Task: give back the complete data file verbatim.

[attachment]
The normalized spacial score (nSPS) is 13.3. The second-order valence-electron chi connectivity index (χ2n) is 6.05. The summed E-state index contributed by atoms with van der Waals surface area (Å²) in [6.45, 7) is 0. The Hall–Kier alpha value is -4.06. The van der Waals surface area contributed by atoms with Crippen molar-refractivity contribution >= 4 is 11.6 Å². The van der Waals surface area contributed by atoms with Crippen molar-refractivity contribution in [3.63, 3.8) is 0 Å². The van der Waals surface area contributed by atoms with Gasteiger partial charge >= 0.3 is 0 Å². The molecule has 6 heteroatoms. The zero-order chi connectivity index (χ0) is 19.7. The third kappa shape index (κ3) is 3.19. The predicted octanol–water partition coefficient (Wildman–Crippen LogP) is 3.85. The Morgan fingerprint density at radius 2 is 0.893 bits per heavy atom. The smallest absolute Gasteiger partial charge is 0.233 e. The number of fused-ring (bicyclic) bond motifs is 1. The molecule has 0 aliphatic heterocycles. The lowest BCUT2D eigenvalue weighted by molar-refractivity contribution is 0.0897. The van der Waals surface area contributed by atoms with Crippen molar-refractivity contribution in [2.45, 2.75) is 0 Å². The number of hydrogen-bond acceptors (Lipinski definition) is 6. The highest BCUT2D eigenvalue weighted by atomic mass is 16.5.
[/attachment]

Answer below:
The normalized spacial score (nSPS) is 13.3. The second-order valence-electron chi connectivity index (χ2n) is 6.05. The summed E-state index contributed by atoms with van der Waals surface area (Å²) in [6.45, 7) is 0. The Hall–Kier alpha value is -4.06. The van der Waals surface area contributed by atoms with Crippen molar-refractivity contribution >= 4 is 11.6 Å². The van der Waals surface area contributed by atoms with Crippen molar-refractivity contribution in [3.63, 3.8) is 0 Å². The van der Waals surface area contributed by atoms with Gasteiger partial charge >= 0.3 is 0 Å². The molecule has 6 heteroatoms. The zero-order chi connectivity index (χ0) is 19.7. The third kappa shape index (κ3) is 3.19. The predicted octanol–water partition coefficient (Wildman–Crippen LogP) is 3.85. The Morgan fingerprint density at radius 2 is 0.893 bits per heavy atom. The smallest absolute Gasteiger partial charge is 0.233 e. The number of fused-ring (bicyclic) bond motifs is 1. The molecule has 0 aliphatic heterocycles. The lowest BCUT2D eigenvalue weighted by molar-refractivity contribution is 0.0897. The van der Waals surface area contributed by atoms with Crippen molar-refractivity contribution in [2.45, 2.75) is 0 Å². The number of hydrogen-bond acceptors (Lipinski definition) is 6. The highest BCUT2D eigenvalue weighted by atomic mass is 16.5.